". . . he plumbed the depths of Twain’s writing and thinking with the same patient perseverance that Samuel Clemens used to navigate the Mississippi River."
Hal Holbrook ’48 walked in and started talking like he’d been briefly interrupted from an earlier conversation with the audience. It had been decades since he’d last been on the campus of his alma mater.
“I’m going to have trouble hearing you, because I’m getting very old and the hearing aids are my second ones,” he said. His assistant in California was getting his good ones repaired, so he could stay on the road.
The award-winning actor, director, and writer was 87 years old and “on the road” with his second-best hearing aids. He was pretty cheerful about it. Holbrook invited questions, but being hard of hearing as well as outgoing, his strategy was to do all the talking.
He covered some of his early autobiography, early career and thoughts on acting technique, and channeled his alter ego, Mark Twain, who had some pointed things to say about lobbyists in Washington and globalism, which Holbrook had recently added to his show.
Holbrook also took up the topic of his time in college. He thought he’d be going to a big school like Michigan to study acting, but he learned about Denison during a chance encounter with theatre professor Ed Wright in Cleveland. Wright did some fast talking about his stellar program, giving Holbrook’s arm a congenial and convincing twist. Wright was an actor, too.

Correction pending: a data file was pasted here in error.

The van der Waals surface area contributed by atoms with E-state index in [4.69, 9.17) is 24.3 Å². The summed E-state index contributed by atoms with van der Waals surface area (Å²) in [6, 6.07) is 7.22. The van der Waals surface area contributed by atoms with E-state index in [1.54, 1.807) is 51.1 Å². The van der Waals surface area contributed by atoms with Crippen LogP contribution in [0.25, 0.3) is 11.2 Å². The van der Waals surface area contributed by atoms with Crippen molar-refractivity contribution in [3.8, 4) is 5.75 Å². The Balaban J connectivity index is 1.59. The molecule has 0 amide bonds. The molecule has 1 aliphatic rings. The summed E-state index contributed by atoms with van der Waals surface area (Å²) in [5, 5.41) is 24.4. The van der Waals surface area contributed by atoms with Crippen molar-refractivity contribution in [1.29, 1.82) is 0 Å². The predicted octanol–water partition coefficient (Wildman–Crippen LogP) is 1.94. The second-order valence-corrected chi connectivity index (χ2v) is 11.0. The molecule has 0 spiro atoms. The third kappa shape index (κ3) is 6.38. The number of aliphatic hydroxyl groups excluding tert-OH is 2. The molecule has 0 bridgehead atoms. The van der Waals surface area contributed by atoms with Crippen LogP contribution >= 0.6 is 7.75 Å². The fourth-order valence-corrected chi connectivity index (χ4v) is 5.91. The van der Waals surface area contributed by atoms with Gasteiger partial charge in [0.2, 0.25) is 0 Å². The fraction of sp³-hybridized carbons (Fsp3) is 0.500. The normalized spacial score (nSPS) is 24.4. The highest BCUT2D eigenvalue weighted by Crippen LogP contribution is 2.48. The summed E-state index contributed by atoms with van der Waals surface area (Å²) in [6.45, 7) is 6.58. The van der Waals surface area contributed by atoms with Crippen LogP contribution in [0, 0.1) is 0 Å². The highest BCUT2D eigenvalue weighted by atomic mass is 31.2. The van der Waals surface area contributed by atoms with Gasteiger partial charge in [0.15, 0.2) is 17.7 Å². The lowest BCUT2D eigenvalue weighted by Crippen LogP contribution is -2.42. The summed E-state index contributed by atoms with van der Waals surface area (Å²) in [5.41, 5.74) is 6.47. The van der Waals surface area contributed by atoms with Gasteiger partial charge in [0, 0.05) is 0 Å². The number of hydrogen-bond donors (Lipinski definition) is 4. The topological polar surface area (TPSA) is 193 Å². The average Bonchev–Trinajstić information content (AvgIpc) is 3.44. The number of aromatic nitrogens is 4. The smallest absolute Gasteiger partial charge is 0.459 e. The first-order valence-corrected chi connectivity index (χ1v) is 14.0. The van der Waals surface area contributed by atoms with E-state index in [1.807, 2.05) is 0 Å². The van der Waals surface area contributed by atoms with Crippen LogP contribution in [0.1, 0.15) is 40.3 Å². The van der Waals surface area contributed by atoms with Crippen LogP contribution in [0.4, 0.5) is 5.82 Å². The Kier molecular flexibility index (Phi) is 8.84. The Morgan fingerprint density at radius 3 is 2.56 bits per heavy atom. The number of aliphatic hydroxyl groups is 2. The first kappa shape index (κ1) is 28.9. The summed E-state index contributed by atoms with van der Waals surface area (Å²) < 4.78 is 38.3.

Hal’s freshman year ended in the spring of 1943 with a D+ average and orders to report to Army training at Fort Hayes in Columbus. After three years of service, he was more than inspired to buckle down and learn. He was also newly married to Ruby Johnston ’50 from Newfoundland, where he’d been stationed. Whatever talent Hal had shown as a freshman, Ed Wright still wanted him at Denison, and he went to bat for Holbrook with President Brown, who agreed to readmit the lanky, underperforming fellow. Holbrook rewarded them with all As. Ruby also enrolled in theatre, and the young pair lived with Wright and his wife until the temporary housing on the east quad for postwar married couples, winsomely named the Enchanted Cottages, was completed.
Holbrook’s stories unfolded with the memory and dry wit deeply inhaled from a lifetime of inseparable contact with the mind of Samuel Clemens. He described being introduced by Wright to the idea of “Mark Twain, An Encounter With an Interviewer” as a senior project, and also as a vehicle for post-graduation employment. Wright had been talking up Hal and Ruby to a tour promoter as the next Lunt and Fontaine before they even had an act. Once he had sold them the idea, he handed them a script he had written years before.
Holbrook thought the original script was too corny, so Wright encouraged him to work on it, to make it his own. This was the start of his lifelong intellectual engagement with Twain, and the start of his own life’s vocation. Holbrook never stopped rewriting his script through the years—it was a journey he lived and continually renewed as he plumbed the depths of Twain’s writing and thinking with the same patient perseverance that Samuel Clemens used to navigate the Mississippi River.
As Holbrook exited Herrick Hall that day in 2012, he walked toward the campus common between Talbot and Higley on his way to the parking garage. He looked around to get his bearings, but there was nothing in this recently urbanized section of campus to anchor his memory. “Do they still have the chapel?” he finally asked, a little forlorn. “Oh yes, of course,” we answered, pointing out the tip of the steeple behind Burton Morgan. “Ah. Good.” He was relieved. “And just past that,” he added, “are the Enchanted Cottages.”